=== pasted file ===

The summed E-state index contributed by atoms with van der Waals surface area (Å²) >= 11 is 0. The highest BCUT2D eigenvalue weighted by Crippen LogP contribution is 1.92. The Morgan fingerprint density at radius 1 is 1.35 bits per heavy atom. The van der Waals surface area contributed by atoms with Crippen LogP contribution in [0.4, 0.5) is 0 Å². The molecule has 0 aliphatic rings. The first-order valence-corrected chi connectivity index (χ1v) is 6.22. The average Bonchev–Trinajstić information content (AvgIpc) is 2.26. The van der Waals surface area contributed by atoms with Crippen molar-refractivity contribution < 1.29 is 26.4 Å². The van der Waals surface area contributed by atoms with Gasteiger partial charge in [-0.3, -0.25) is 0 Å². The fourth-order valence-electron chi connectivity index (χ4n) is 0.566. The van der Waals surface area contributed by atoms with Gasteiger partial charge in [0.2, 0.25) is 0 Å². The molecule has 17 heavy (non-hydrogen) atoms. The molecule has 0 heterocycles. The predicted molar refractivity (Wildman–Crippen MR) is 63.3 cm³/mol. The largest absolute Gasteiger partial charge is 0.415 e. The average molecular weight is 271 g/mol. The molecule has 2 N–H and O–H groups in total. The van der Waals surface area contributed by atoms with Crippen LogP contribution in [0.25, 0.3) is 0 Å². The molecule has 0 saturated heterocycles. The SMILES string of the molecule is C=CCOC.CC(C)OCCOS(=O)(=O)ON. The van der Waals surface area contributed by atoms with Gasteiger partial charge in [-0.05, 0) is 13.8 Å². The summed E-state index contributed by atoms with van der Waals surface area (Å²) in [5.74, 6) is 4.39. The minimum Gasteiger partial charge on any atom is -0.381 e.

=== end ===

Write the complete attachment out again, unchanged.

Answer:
The summed E-state index contributed by atoms with van der Waals surface area (Å²) >= 11 is 0. The highest BCUT2D eigenvalue weighted by Crippen LogP contribution is 1.92. The Morgan fingerprint density at radius 1 is 1.35 bits per heavy atom. The van der Waals surface area contributed by atoms with Crippen LogP contribution in [0.4, 0.5) is 0 Å². The molecule has 0 aliphatic rings. The first-order valence-corrected chi connectivity index (χ1v) is 6.22. The average Bonchev–Trinajstić information content (AvgIpc) is 2.26. The van der Waals surface area contributed by atoms with Crippen molar-refractivity contribution < 1.29 is 26.4 Å². The van der Waals surface area contributed by atoms with Gasteiger partial charge in [-0.3, -0.25) is 0 Å². The fourth-order valence-electron chi connectivity index (χ4n) is 0.566. The van der Waals surface area contributed by atoms with Gasteiger partial charge in [0.2, 0.25) is 0 Å². The molecule has 17 heavy (non-hydrogen) atoms. The molecule has 0 heterocycles. The predicted molar refractivity (Wildman–Crippen MR) is 63.3 cm³/mol. The largest absolute Gasteiger partial charge is 0.415 e. The average molecular weight is 271 g/mol. The molecule has 2 N–H and O–H groups in total. The van der Waals surface area contributed by atoms with Crippen LogP contribution in [0.25, 0.3) is 0 Å². The molecule has 0 saturated heterocycles. The SMILES string of the molecule is C=CCOC.CC(C)OCCOS(=O)(=O)ON. The van der Waals surface area contributed by atoms with Gasteiger partial charge in [-0.05, 0) is 13.8 Å². The summed E-state index contributed by atoms with van der Waals surface area (Å²) in [5.74, 6) is 4.39. The minimum Gasteiger partial charge on any atom is -0.381 e.